In addition, the compounds employed as initiators, in contrast to the known initiators, have a low absorption in the spectral region above about 300 nm and thus also allow work to be carried out under conventional laboratory illumination. Compared with the combination, mentioned in EP-A-0,111,274, of brominated poly-p-vinylphenol with initiator compounds which absorb substantially in the region of near UV light above 300 nm, the present invention provides simplified formulations, fewer problems concerning compatibility and finally, by blending with novolaks as binders, the possibility of controlling the development rate, and thus also the radiation sensitivity, as desired.
Suitable acid-forming initiators are those which contain at least one H atom which can be eliminated as a proton in the pKa range mentioned. These include, in particular, compounds containing carboxyl groups, phenolic OH groups, SH groups or correspondingly activated acid amide groups. However, it is not necessary for these acid groups to be in free form. They may also be protected by suitable protecting groups which can be removed under the processing conditions, for example, acetal, ester and certain ether groups, as present in the acid-cleavable compounds listed below. With certain prerequisites, compounds in which the acid groups mentioned are irreversibly substituted are also suitable initiators. If such compounds are to be employed in aqueous developable mixtures, it is, however, necessary that these mixtures contain substantial proportions of alkali-soluble binders.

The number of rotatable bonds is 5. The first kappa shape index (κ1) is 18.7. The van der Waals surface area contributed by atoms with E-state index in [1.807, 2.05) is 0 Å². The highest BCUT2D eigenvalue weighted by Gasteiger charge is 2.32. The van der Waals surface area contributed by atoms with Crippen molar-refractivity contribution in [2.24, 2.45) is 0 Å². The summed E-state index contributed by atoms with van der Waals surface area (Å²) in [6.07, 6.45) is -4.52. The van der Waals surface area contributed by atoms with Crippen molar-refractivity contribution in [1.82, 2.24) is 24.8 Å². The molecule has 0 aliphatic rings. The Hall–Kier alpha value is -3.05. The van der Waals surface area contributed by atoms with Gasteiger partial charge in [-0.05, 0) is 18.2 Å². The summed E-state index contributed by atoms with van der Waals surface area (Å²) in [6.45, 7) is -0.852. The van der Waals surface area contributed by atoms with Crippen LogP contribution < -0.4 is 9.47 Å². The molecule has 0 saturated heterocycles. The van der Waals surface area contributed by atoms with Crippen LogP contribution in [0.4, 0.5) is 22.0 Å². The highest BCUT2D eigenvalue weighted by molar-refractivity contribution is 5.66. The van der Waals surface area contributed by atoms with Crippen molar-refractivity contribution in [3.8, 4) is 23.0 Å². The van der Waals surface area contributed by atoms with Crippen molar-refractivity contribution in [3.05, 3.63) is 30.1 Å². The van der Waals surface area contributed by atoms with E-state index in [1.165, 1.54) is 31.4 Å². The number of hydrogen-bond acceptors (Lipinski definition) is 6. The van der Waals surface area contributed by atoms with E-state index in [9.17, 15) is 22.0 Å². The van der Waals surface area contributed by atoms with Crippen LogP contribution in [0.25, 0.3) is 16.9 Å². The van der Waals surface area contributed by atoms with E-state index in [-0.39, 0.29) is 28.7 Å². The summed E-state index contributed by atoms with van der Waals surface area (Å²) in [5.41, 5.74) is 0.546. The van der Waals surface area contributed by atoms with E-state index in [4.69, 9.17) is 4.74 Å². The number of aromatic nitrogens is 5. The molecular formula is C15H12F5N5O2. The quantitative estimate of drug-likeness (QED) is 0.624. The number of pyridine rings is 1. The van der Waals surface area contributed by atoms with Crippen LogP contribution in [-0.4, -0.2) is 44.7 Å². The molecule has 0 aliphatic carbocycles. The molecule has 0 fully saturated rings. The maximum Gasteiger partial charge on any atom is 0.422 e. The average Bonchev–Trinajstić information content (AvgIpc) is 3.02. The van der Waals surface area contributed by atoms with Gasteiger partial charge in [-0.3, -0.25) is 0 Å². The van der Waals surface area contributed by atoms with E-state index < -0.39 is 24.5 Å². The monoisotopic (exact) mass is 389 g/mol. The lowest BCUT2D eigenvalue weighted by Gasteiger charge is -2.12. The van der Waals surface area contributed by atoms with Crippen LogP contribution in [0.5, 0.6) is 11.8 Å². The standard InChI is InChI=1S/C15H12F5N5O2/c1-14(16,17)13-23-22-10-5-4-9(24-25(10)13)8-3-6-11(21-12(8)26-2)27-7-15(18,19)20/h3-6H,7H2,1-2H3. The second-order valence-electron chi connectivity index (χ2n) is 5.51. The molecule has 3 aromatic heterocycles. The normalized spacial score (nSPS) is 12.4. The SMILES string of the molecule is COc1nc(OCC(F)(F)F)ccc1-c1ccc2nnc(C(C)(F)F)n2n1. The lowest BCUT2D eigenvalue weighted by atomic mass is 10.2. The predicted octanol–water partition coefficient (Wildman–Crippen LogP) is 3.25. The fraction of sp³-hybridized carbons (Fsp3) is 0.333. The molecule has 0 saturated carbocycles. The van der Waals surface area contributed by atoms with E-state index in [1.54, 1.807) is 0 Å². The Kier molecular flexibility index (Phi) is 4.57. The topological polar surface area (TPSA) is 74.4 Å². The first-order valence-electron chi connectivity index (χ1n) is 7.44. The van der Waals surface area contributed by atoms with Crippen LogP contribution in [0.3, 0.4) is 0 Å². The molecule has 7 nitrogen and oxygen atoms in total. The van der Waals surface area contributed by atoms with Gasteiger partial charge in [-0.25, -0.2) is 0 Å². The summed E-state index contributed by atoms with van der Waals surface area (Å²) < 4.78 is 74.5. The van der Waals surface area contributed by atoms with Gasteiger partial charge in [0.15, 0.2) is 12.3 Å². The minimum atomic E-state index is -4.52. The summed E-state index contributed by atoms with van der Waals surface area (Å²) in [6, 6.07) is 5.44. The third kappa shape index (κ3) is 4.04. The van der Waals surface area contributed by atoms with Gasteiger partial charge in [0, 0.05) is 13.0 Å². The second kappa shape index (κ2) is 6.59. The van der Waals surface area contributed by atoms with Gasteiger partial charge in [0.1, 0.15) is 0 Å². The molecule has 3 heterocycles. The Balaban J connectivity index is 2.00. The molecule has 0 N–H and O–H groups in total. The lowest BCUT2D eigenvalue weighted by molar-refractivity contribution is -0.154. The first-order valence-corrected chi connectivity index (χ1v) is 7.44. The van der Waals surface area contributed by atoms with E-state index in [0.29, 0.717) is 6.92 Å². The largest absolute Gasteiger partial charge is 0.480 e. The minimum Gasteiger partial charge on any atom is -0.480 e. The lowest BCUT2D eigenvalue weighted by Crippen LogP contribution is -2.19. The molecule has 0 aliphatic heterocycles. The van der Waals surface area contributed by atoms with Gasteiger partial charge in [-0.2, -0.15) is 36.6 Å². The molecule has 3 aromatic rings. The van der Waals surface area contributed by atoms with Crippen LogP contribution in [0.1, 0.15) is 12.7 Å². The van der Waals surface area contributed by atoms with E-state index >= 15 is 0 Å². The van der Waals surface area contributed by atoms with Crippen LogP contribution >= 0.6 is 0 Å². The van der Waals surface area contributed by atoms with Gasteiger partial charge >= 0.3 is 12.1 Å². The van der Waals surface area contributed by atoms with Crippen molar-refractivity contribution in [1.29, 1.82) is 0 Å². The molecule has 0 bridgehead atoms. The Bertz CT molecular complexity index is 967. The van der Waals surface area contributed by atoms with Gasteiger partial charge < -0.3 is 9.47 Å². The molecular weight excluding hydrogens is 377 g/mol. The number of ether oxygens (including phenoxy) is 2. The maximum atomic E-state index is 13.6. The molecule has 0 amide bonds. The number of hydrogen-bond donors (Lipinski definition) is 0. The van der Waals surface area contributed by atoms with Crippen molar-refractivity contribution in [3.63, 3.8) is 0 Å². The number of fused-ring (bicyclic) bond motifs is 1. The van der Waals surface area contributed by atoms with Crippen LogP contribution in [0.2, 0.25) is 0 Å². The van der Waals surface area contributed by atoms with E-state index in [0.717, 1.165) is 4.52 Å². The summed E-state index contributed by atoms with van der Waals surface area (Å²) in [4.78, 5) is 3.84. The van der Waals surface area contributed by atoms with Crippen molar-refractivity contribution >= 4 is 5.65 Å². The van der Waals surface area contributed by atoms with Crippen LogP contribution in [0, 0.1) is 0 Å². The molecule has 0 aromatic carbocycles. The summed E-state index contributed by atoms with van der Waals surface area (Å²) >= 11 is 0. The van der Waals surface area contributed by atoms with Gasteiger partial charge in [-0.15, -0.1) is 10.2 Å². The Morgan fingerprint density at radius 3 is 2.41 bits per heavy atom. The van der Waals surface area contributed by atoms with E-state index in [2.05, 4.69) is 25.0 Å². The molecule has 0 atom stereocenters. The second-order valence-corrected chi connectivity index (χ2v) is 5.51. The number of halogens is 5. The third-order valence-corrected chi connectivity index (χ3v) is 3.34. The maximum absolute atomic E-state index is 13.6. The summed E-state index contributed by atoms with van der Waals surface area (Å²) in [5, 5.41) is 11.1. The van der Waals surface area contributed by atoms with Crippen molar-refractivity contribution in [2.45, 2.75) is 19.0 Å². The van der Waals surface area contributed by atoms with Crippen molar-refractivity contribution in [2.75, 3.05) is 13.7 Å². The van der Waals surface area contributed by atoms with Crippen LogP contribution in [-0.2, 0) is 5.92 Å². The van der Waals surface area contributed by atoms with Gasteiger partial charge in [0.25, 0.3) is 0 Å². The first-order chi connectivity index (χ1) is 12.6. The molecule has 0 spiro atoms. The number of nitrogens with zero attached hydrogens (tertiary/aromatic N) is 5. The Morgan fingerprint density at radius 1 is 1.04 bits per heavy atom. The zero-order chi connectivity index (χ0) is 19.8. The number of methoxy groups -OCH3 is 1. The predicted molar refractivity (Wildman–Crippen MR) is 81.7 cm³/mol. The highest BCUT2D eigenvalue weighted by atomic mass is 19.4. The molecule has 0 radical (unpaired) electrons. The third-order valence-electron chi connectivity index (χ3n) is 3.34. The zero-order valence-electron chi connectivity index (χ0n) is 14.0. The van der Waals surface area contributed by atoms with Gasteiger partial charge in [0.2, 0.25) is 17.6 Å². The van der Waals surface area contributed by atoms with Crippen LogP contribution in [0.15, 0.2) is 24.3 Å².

Particularly preferred acid-forming initiators are those of the general formula I ##STR1## containing at least one aromatically-bound chlorine or bromine atom, in which: R denotes carboxyl, OR' or SR',
R1 and R2 are identical or different and denote hydrogen, chlorine, bromine, alkyl which is optionally substituted by aryl, alkoxy, aryloxy or hydroxyl groups or by fluorine atoms; or aryl which is optionally substituted by alkoxy, aryloxy or hydroxyl groups or by halogen atoms,
R' denotes hydrogen, alkyl which is optionally substituted by aryl, alkoxy, aryloxy or hydroxyl groups or by fluorine atoms; aryl which is optionally substituted by alkoxy, aryloxy or hydroxyl groups or by halogen atoms; acyl, alkylsulfonyl, arylsulfonyl, alkoxycarbonyl, triorganosilyl, triorganostannyl or denotes an alkylene, arylene, bisacyl, sulfonyl, alkylenedisulfonyl, arylenedisulfonyl, diorganosilyl or diorganostannyl group whose second valency is bonded to the 0 atom of a further unit of the formula I, it being possible for the alkylene and arylene groups to be substituted in corresponding manner to the alkyl and aryl radicals, and